They provide updates and statistics about the project over the past year and tell us a bit about what the Board is planning for the future.
It is also the time when openSUSE members can ask questions.
The session was scheduled at 21h00 UTC which was 01h00 in the morning (the next day) for me. I was tired but I enjoyed the session. I jumped into the conversation when there was a comment about having a diverse representation on the Board with people from different parts of the world. I commented as an official of the Election Committee, encouraging members from all parts of the world to step up & run as candidate or nominate someone for the next Board election.
See you next year!
Italo Vignoli, founding member of The Document Foundation, during the closing keynote of the openSUSE + LibreOffice Conference (oSLO 2020), asked participants to share comments on how to improve the conference experience. He pointed out that this might not be the last virtual conference, considering the pandemic, although we all would love to have a physical conference soon.
Kudos to the organizers and volunteers for a successful conference. 👏
Back in February 2020 Christian Boltz resigned from the openSUSE Board explaining the reasons behind his decision on the project mailing list. His resignation came about two weeks after Sarah Julia Kriesch's resignation from the Board.
The openSUSE Board was left with two vacant seats to be filled. Sarah had been a board member for just about a few weeks after the 2019-2020 board elections. After her resignation, the openSUSE Board decided to appoint Vinzenz Vietzke on the board based on the results of the 2019-2020 board elections. Following that, only one seat remained vacant on the board. However, before the Election Committee could start discussions for an election to fill that vacant seat, about two weeks after Vinzenz's appointment, openSUSE member Pierre Böckmann called for a No-Confidence vote against the current board. It was unprecedented in the community and that put things on halt for a while.
The board election rules state that:
If 20 per cent or more of the openSUSE members require a new board, an election will be held for the complete elected Board seats.
The Election Committee was tasked to find out whether 20% of the community is indeed calling for a re-election. At this point I should disclose that I am an election official in the openSUSE Election Committee and the task given to us was not easy. After much consultation, we finally came up with a way to "measure" this 20% requirement of the election rule. We set up an electronic petition using the voting platform that is used for openSUSE Board elections.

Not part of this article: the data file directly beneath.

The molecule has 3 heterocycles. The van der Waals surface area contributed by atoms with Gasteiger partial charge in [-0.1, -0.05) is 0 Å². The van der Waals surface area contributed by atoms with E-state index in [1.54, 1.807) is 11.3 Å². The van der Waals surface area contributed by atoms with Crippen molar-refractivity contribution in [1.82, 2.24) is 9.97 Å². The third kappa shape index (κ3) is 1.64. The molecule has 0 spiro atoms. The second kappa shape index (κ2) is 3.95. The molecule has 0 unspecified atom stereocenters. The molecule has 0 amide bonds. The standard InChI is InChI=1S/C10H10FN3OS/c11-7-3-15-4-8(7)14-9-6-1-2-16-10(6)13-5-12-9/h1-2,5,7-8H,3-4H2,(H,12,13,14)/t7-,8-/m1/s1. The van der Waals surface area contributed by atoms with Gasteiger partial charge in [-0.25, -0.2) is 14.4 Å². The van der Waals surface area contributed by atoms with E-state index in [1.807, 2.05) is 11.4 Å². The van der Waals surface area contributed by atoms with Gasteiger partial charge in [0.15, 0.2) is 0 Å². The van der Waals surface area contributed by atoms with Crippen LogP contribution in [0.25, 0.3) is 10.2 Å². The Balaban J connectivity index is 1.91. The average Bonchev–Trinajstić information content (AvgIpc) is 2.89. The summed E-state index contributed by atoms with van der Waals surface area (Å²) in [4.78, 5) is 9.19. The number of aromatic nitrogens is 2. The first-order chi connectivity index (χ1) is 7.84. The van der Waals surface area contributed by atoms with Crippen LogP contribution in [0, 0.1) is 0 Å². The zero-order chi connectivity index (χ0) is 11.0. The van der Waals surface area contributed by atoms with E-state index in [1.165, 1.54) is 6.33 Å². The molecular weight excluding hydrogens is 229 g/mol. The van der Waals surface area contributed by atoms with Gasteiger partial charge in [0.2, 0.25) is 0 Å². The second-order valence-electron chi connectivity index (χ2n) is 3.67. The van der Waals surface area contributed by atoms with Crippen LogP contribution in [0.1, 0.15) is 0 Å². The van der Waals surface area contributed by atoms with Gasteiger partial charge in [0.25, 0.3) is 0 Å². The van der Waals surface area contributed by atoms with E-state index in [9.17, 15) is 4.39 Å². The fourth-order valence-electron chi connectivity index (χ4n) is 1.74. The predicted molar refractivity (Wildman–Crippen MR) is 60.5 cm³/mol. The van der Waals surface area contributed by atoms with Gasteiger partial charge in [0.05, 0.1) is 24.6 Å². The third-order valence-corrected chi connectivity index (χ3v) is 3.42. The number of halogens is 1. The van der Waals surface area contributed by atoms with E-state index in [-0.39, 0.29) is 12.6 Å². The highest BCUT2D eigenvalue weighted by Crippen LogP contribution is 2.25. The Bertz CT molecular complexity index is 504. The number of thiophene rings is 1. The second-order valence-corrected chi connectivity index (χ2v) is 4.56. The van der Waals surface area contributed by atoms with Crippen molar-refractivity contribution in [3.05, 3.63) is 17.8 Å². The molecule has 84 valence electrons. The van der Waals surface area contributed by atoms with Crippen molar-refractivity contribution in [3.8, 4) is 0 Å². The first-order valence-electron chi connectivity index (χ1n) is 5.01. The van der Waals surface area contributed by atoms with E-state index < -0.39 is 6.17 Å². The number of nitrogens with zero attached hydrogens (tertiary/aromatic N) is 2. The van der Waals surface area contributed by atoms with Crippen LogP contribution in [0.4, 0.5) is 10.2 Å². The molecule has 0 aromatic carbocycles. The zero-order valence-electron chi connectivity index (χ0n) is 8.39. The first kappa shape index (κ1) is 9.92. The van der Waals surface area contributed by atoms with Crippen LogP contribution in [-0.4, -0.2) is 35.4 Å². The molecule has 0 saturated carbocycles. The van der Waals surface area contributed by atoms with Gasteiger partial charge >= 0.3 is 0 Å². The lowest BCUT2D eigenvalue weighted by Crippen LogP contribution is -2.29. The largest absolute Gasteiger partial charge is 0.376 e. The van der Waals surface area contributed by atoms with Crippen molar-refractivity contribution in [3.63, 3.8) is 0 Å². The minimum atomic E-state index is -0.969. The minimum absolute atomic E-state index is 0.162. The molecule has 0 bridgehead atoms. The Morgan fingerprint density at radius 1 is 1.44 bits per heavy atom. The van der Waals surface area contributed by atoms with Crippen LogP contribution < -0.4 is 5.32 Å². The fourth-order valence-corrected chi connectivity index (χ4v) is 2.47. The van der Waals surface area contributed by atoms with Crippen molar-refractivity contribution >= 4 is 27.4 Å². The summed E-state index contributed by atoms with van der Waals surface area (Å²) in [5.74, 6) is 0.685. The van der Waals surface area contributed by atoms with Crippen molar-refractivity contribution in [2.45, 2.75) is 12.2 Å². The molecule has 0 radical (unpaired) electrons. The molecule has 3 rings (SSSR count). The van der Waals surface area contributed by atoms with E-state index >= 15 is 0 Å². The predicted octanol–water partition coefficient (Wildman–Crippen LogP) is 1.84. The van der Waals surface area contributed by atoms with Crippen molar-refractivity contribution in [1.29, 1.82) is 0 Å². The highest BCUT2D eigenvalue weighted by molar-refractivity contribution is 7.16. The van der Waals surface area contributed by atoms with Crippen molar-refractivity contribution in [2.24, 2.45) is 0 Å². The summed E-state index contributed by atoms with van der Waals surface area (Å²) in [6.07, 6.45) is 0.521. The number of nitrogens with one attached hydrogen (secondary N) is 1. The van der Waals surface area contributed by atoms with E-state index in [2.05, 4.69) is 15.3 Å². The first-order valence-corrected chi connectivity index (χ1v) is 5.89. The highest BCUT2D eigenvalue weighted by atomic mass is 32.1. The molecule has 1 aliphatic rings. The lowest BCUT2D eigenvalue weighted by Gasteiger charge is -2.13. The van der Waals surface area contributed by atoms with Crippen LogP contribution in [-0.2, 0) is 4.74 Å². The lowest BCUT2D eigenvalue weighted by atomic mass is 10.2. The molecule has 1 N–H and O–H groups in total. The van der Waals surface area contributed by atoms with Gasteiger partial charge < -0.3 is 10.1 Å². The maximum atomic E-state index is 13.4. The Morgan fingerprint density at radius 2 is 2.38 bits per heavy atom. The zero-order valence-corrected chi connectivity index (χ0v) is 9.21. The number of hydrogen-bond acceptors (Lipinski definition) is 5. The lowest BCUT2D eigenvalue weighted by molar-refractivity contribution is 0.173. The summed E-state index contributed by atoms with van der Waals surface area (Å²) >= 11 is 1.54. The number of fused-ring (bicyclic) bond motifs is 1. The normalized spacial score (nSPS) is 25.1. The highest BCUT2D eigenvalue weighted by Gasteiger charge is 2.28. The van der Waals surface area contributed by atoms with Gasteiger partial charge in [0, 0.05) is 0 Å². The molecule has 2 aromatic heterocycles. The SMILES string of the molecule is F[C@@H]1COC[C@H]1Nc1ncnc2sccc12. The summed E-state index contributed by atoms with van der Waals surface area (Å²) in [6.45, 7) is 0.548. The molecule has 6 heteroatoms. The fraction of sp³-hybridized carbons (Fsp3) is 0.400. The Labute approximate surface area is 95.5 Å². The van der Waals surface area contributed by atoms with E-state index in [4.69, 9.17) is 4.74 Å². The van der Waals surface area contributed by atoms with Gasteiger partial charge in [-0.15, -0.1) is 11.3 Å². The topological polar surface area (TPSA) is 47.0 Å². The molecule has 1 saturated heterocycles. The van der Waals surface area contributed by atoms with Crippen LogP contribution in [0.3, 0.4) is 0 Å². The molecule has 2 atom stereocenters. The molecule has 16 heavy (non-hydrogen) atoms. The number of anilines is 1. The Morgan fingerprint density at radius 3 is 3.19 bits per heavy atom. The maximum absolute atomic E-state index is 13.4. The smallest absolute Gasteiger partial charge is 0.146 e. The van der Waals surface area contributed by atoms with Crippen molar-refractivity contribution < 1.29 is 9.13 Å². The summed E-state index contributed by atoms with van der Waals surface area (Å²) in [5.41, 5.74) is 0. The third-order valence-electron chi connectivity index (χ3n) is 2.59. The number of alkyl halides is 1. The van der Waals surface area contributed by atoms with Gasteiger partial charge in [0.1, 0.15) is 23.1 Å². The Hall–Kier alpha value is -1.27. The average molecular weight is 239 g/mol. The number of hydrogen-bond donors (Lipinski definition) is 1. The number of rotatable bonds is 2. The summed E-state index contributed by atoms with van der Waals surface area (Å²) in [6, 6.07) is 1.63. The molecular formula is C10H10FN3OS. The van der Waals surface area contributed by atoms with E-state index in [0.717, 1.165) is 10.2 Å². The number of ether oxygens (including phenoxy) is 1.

A few days ago the petition ended and the result showed that only 11.6% of the community was in favour of a re-election. That does not satisfy the requirement for a forced re-election and thus an ad-hoc election will be carried to fill the one vacant seat only.
Starting now and until the 2nd of August openSUSE members wishing to run for this election or nominate someone from the community can do so by sending an email to firstname.lastname@example.org. I wish to remind that only openSUSE members can run for board candidacy and vote in this election.
The Election Committee is composed of Ariez Vachha, Edwin Zakaria and myself.
Today, while pulling the latest Nextcloud container image from the docker.io repository I noticed that it is failing. Looking at the read: connection reset by peer error I assume it could be primarily due to network failure; maybe poor quality of the connection.
Note that Mauritius is far from "everywhere" else and connectivity issues are nothing new.
A few days ago there was a suggestion to implement a similar feature in Podman that is present in Buildah, which provides the image copy retry functionality.
For the curious, the implementation can be seen here.
Container images that are pulled by Buildah are stored in the local repository which can also by accessed by Podman, so that's an advantage. I tried pulling the Nextcloud container image using Buildah and it completed successfully.
Now, the downloaded container image is also accessible by Podman.
ish@coffee-bar:~> podman images
REPOSITORY TAG IMAGE ID CREATED SIZE
docker.io/libreoffice/online latest 0586fecfa3c1 28 hours ago 2.84 GB
docker.io/library/nextcloud latest 327476ebe328 3 days ago 774 MB
To conclude, while we are waiting that a retryCopyImage function is available in Podman, we can use Buildah to pull container images that are troublesome due to network issues.
Estu Fardani is a helpful & jovial fellow whom I met at the openSUSE Asia Summit last year in Bali, Indonesia. Recently, for the openSUSE Virtual Summit, Estu did a short presentation on Podman. His presentation video is available on YouTube and slides deck available on Google Slides.
While I am not a fan of alias docker=podman I believe Estu added that part in his slide below to make the Podman transition a bit smoother for users already familiar with Docker commands.
Note that the latest release of openSUSE Leap, i.e version 15.2, comes with support for Podman through the libcontainers-common package.
Previously, if one needed to experiment with Podman and/or deploy in production then openSUSE Tumbleweed, Kubic or MicroOS were the supported choices. Now, one may deploy Podman containers on their existing Leap infrastructure (after upgrading to the latest version 15.2).